Mimi: There is a mix, because they look old in a way but also they look very modern, I think they have a very good balance.
Matthew: I know I am really thinking about the past in one sense but I am also thinking about the future in what the ramifications are by what we do.
Mimi: Yes, that is clear in the work. Do you feel like it is important for people to view the work or is it enough just to do the work?
Matthew: I think it is important; the finish of the work is the showing of the work because that is when I can actually say this is done. I think it is important that work be seen, especially if you are trying to tell a story. I am trying to tell a story , trying to communicate my ideas and part of the pleasure of doing my work is to show the work and more and more I realize that it is important to me , I used to be kind of guarded . I wanted to show the work but I realized you can’t have your cake and eat it too. If you are going to do the work you need to push the work forward and you need to inform as much as you need to learn. Part of the visual art for me is a template for information , I am interested in communicating and the ultimate , when the work is finished to me , when it reaches the different plateau , either a low plateau or a high plateau is when it is hung up in the gallery , that is when the information is at its full embodiment .
Mimi: Do people come up and talk to you about the work? Do they ask you questions?
Matthew: Yes people will ask me questions about it , it is interesting and some people won’t ,one time somebody said their husband or their wife didn’t talk about their work and a lot of people don’t talk about their work but I think eventually you will be asked to talk about your work . I think ultimately you are accountable for your actions, you have to be. A lot of people say , I don’t say what my work is about and I respect that and I think it is important , I also think that if you are asked and you are able to and it is a part of what you do , you should share that information , we learn from that information . I think giving information helps me move forward. I used to think holding back what I do was giving something away ,now I realized that when you talk about what you do it enables you to move forward and it informs what you do so sharing knowledge and what you find moves you forward .
I used to think , oh I can’t give away my secrets ,know I realize we should share what we do , it might help somebody else go in this direction , I know it helps me move forward .
Mimi: Also to understand the work.
Matthew: Exactly, absolutely. It is important that people bring themselves to the work and that goes without saying, my work isn’t decorative, it has a meaning, it can be seen sometimes as decorative but generally it is narrative work.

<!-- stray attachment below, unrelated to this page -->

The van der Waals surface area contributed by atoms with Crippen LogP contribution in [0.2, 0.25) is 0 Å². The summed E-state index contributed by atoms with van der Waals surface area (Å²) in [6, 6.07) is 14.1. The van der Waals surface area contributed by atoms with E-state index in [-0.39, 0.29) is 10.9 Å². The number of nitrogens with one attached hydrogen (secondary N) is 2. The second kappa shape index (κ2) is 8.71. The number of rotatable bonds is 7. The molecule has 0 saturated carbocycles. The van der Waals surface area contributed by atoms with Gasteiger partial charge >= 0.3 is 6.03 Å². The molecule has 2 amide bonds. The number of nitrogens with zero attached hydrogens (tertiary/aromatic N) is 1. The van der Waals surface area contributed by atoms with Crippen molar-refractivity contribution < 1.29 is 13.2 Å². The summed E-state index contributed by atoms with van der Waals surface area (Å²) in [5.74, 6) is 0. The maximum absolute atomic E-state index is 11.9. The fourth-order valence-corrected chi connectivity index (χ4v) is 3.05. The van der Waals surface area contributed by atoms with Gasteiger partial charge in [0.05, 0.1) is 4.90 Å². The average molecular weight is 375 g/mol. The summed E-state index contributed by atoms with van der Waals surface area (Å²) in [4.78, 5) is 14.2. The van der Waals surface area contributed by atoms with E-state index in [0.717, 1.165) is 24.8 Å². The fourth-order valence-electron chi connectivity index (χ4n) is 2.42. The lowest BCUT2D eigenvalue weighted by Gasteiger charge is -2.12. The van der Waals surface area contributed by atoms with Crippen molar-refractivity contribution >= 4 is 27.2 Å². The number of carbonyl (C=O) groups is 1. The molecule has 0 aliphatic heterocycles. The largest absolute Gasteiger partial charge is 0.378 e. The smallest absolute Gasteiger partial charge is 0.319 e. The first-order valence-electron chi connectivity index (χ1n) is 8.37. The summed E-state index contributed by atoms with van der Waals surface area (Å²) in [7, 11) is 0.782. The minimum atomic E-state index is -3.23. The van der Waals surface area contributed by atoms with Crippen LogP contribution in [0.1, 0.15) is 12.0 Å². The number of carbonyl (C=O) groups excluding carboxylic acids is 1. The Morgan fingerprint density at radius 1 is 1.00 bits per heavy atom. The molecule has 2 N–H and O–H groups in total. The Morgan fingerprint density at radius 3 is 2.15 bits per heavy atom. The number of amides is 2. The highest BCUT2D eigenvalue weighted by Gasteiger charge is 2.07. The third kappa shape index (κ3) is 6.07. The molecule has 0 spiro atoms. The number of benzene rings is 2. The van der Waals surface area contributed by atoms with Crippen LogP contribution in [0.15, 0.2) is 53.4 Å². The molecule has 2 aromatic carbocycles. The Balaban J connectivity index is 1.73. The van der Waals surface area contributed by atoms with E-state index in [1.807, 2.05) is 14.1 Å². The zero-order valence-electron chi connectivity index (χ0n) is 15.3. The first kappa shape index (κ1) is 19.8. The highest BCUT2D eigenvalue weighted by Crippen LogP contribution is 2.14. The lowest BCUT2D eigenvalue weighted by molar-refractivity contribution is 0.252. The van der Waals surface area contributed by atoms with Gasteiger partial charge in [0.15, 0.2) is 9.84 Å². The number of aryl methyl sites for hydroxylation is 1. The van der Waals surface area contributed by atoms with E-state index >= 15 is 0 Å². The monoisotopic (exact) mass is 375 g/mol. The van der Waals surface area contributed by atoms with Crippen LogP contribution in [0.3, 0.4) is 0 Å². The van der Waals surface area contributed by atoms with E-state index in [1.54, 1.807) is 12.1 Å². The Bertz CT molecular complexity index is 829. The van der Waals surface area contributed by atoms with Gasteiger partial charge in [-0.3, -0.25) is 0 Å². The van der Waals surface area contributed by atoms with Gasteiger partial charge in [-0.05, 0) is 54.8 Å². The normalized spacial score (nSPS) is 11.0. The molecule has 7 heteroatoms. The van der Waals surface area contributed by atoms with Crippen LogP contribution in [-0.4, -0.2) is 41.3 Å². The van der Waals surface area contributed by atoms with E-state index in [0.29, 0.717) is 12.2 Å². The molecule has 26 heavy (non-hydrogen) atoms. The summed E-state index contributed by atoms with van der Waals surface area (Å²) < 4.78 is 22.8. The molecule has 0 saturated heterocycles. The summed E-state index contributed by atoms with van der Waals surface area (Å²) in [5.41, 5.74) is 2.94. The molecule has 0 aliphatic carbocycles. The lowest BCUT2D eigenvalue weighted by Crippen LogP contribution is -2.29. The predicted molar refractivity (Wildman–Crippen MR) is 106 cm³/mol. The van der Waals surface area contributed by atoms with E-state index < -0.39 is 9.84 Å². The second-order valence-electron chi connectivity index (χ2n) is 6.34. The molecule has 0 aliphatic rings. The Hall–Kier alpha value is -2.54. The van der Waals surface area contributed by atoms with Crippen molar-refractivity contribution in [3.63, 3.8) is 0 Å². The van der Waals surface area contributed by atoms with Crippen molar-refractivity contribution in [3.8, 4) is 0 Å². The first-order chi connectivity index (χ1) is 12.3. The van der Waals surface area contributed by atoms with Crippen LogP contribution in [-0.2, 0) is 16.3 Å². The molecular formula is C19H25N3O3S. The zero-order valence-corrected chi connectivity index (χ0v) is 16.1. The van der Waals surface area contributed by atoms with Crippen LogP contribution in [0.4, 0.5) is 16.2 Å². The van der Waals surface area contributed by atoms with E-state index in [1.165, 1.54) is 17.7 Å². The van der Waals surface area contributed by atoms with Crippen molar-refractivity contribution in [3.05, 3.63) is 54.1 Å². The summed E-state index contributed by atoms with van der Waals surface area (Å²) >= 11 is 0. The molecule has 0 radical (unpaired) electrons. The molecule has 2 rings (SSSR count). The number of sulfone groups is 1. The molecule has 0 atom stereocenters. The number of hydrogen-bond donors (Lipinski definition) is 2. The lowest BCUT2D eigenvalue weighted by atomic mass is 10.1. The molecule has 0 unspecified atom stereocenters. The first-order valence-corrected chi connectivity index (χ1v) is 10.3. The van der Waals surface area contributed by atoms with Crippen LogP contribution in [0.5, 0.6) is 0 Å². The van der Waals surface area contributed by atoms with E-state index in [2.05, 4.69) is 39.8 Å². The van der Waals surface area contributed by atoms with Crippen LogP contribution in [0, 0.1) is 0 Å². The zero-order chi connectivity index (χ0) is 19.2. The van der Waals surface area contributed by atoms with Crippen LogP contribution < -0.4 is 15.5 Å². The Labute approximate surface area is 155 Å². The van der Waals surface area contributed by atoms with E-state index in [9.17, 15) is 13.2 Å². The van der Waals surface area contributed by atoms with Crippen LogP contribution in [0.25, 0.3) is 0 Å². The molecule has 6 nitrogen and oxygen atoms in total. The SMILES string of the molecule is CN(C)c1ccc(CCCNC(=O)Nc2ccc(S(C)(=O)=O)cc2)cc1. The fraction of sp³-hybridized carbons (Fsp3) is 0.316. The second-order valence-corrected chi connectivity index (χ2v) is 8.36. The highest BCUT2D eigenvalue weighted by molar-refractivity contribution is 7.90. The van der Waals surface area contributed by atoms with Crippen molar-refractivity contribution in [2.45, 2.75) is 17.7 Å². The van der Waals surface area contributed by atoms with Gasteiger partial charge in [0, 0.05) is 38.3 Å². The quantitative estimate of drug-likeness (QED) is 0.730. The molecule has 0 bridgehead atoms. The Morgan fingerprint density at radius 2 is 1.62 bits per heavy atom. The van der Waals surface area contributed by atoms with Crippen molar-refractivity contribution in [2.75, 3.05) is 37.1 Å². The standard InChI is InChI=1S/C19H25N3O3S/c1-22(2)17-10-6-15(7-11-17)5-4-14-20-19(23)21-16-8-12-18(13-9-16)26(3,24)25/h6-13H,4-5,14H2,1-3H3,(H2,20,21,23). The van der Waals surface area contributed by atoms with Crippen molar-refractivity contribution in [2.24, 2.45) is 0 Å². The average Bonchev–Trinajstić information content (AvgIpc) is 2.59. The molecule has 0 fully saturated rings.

Mimi: So I would be a miss if I didn’t ask you about the food portion of this interview, it is called “Eye of The Feast” after all, so I traveled from Seattle to Portland I brought you a cake which was the easiest thing to transport in one piece and you requested a white cake with chocolate frosting, so, why did you request this cake?
Matthew: You know it is funny Mimi, when you said “what would you like as far as a cake?” I just about fell out of my chair , I thought , Wow , how sweet , no pun intended , my mom used to make me cakes , she used to say “what kind of cake do you want?” it had a double meaning which you had no idea of , it goes back a long way.
Mimi: So it is a comfort thing
Matthew: Yes! a comfort thing , absolutely , I thought it was very sweet , kind of almost like an offering , I am really excited to do this interview , when you asked me if I wanted to do this , I thought that would be great and I say what you have been doing . I am responding to people that are interested in what I am doing , I am certainly interested in what other people are doing , I want to make sure that I acknowledge that and I see the cake as an offering too , I am looking forward to that!
Mimi: I hope it is good! If you had a chance to make your own mysterious crop circle, what would be the theme or shape?
Matthew: I think if I were to make a crop circle
Mimi: which is mysterious in itself?
Matthew:: Exactly! I would probably do a figure , embracing going somewhere , I would do this giant figure in an imaginary outfit in movement , it would almost be like someone enroute, like walking ,going somewhere and they would be carrying a bag and they would be going forward and they would have these really high boots on
Mimi: There was no hesitation in that answer! Matthew, thank you so much, it was a complete pleasure interviewing you!
Matthew: Oh thank you, thank you so much Mimi, I appreciate what you are doing and I think it is great and you are helping inform people and thank you for asking all these really good questions.
Matthew: Thank you so much.
3 cups cake flour
1 tablespoon baking powder
½ teaspoon salt
¼ teaspoon baking soda
1 ½ cups melted butter
1 ¼ cups sugar
2/3 cup milk
1 ½ teaspoon vanilla ( I prefer the flavor of Mexican vanilla )
4 large eggs
Heat oven to 350 degrees, coat two nine inch rounds with butter and wax paper
Mix cake flour, baking powder, salt and baking soda and set aside
Beat butter and sugar together until light and fluffy
Beat in flour mixture, milk, eggs and vanilla (do not over mix at this point)
Spread batter into pans
Cool and frost
Chocolate Butter Cream
Whip butter until soft and fluffy
Add powdered sugar ,milk , vanilla ,cocoa powder and fresh lemon
I poked holes in the cake and poured in raw honey and fresh orange and lemon juice in the middle layer and the top
Spread frosting onto the center of the cake
Frost the top with chocolate frosting